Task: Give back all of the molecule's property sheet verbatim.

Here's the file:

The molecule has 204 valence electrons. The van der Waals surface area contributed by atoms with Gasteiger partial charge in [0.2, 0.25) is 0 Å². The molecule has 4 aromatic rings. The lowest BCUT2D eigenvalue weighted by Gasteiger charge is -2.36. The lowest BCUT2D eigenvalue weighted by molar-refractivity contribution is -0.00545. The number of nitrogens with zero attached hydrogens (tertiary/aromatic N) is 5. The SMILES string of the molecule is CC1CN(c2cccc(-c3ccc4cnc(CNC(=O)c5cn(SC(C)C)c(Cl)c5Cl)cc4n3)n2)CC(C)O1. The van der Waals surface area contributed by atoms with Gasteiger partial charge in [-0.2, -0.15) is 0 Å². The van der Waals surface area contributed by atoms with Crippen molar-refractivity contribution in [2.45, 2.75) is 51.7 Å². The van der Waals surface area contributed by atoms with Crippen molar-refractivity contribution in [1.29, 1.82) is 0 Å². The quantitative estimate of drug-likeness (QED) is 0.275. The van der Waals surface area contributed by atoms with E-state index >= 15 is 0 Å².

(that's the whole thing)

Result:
The molecule has 204 valence electrons. The van der Waals surface area contributed by atoms with Gasteiger partial charge in [0.2, 0.25) is 0 Å². The molecule has 4 aromatic rings. The lowest BCUT2D eigenvalue weighted by Gasteiger charge is -2.36. The lowest BCUT2D eigenvalue weighted by molar-refractivity contribution is -0.00545. The number of nitrogens with zero attached hydrogens (tertiary/aromatic N) is 5. The SMILES string of the molecule is CC1CN(c2cccc(-c3ccc4cnc(CNC(=O)c5cn(SC(C)C)c(Cl)c5Cl)cc4n3)n2)CC(C)O1. The van der Waals surface area contributed by atoms with Gasteiger partial charge in [-0.2, -0.15) is 0 Å². The van der Waals surface area contributed by atoms with Crippen molar-refractivity contribution in [2.45, 2.75) is 51.7 Å². The van der Waals surface area contributed by atoms with Crippen molar-refractivity contribution in [1.29, 1.82) is 0 Å². The quantitative estimate of drug-likeness (QED) is 0.275. The van der Waals surface area contributed by atoms with E-state index >= 15 is 0 Å².